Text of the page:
A recent study issued by the evaluation and policy division of the U.S. DHHS Office of Inspector General (OIG) indicates that hospices can expect increased scrutiny regarding the services they provide to assisted living facility residents. The study, dated January 13, 2015, was based upon an evaluation of all Medicare hospice claims from 2007 through 2012. Key observations made by OIG included the following:

  • Hospices provided care significantly longer for individuals in the assisted living facility setting as compared with other settings such as private homes and skilled nursing facilities.
  • For-profit hospices received much higher Medicare reimbursement per beneficiary than did nonprofit hospices.
  • Residents of assisted living facilities often had medical diagnoses that required less complex care.
  • Hospices often furnished fewer than five hours of visits for routine home care patients in assisted living facilities.

The OIG study does not speak to the important reality that residents of assisted living facilities typically are healthier than residents of skilled nursing facilities, which would tend to support a higher median number of hospice days in the assisted living setting.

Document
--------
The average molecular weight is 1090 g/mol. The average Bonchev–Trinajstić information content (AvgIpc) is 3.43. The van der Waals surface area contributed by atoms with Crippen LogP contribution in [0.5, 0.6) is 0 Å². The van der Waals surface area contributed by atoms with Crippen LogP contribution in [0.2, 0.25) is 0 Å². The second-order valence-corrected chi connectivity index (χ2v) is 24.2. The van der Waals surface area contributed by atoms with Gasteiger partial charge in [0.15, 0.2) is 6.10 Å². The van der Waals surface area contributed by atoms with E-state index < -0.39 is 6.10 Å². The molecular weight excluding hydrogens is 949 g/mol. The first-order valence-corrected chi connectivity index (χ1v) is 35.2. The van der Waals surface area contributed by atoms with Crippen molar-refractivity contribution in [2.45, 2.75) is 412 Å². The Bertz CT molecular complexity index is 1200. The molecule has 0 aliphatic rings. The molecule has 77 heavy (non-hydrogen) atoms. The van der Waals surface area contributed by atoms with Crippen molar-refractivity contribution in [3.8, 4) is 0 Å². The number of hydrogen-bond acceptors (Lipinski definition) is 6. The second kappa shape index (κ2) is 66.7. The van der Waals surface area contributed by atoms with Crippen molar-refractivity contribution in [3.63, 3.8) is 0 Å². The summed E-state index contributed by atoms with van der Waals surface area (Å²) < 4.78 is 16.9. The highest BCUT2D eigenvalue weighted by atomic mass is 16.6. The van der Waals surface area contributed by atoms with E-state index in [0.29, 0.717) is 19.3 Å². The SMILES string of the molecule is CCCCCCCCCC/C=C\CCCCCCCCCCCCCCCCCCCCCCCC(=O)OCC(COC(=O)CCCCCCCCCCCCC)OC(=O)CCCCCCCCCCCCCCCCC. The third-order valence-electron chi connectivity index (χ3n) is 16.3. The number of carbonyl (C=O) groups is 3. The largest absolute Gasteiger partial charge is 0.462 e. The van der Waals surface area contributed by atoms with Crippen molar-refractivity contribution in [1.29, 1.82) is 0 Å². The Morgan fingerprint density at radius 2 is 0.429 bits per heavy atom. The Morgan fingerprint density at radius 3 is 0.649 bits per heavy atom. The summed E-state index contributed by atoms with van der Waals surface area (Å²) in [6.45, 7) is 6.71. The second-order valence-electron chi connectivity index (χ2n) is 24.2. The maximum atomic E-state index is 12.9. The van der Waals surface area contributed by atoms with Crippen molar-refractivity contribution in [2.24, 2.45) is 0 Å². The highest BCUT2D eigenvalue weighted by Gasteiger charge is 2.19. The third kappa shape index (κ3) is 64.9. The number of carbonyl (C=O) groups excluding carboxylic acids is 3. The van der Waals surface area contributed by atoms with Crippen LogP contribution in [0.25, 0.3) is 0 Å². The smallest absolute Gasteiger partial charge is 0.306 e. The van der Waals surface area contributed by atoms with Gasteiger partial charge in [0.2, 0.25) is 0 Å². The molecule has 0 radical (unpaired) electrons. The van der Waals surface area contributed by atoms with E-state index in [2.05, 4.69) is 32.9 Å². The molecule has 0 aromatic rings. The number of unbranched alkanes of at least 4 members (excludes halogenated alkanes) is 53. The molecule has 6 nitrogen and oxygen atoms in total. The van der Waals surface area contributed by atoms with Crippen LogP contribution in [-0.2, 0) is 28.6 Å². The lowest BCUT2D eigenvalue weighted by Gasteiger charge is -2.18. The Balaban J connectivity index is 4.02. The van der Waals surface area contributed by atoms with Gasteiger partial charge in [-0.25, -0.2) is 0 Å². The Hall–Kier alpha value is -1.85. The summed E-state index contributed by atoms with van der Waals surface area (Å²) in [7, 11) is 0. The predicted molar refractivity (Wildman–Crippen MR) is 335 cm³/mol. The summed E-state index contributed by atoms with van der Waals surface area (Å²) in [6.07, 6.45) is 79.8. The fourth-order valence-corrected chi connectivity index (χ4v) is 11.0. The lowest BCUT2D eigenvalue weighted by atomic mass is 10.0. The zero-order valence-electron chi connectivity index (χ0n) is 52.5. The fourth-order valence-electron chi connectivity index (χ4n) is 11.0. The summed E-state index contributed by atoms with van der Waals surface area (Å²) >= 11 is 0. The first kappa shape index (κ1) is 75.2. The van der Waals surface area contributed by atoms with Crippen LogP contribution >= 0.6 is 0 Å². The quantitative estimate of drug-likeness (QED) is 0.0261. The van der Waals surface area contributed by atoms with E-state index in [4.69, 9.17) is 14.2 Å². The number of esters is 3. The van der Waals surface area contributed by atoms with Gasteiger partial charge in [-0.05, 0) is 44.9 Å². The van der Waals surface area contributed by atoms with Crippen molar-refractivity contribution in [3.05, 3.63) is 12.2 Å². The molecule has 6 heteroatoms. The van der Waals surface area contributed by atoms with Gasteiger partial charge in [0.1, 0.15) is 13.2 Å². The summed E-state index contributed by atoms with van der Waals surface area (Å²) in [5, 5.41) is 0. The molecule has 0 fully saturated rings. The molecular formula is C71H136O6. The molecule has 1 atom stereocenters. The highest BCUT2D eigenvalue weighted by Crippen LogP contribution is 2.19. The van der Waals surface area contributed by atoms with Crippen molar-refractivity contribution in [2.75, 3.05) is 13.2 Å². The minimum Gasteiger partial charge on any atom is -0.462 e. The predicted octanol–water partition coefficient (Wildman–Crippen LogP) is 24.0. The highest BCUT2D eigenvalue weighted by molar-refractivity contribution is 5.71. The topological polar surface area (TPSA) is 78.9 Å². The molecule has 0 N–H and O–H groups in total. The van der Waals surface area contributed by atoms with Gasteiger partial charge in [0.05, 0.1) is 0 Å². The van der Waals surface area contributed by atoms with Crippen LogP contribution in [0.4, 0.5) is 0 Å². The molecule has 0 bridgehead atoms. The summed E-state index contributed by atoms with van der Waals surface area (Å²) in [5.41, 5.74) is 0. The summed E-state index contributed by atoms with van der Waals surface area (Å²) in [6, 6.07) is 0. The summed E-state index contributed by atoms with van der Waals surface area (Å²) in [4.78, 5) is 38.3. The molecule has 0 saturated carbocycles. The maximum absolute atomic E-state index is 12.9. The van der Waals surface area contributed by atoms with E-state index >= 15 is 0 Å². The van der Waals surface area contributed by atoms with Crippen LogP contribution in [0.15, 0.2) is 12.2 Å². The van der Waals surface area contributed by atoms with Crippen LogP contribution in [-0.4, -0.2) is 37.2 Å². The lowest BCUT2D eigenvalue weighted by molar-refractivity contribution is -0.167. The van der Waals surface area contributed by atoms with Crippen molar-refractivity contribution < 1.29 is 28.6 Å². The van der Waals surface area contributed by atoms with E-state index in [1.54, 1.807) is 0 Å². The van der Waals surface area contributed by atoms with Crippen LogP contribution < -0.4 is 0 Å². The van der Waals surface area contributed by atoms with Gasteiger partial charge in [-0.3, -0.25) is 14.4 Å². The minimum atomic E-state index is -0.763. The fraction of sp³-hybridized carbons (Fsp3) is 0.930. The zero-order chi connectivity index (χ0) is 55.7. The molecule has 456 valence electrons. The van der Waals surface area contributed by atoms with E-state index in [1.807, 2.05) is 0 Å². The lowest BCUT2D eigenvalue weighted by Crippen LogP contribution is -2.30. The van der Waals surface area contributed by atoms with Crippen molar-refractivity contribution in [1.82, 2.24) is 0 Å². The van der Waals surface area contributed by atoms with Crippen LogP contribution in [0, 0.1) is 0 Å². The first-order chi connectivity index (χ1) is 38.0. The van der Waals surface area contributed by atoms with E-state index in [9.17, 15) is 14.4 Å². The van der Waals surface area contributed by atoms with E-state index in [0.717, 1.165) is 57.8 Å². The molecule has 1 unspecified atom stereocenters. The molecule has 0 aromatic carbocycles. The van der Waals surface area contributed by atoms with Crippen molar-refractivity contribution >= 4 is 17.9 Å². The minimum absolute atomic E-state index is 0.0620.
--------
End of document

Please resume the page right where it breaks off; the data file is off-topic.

OIG recommends to CMS that, as part of its ongoing hospice payment reform efforts, it should reduce incentives for hospices to target assisted living facility residents with certain diagnoses and those likely to have extended periods of care. Of course, this follows a similar recommendation by MedPac. OIG’s study recommends that CMS “target certain hospices for review.” These include hospices with a high percentage of CMS payments for patients in assisted living facilities, and hospices with a high percentage of  patients receiving care over 180 days or patients with certain diagnoses. In the wake of this critical study, hospices, especially for-profit hospices, can expect increased scrutiny of the services they provide to assisted living facility residents.

Hospice providers whose patients include a high number of assisted living facility residents should expect to be subject to increased Medicare review. Hospices should consider taking preemptive defensive steps now, such as:

  • Evaluating their data on assisted living facility residents in order to identify any outliers or potentially unsupported distinctions from services provided in other settings; and
  • Conducting internal compliance reviews regarding the services provided to assisted living facility residents. 

This is especially true of for-profit hospices that fall in or near the category of high service to assisted living facility residents.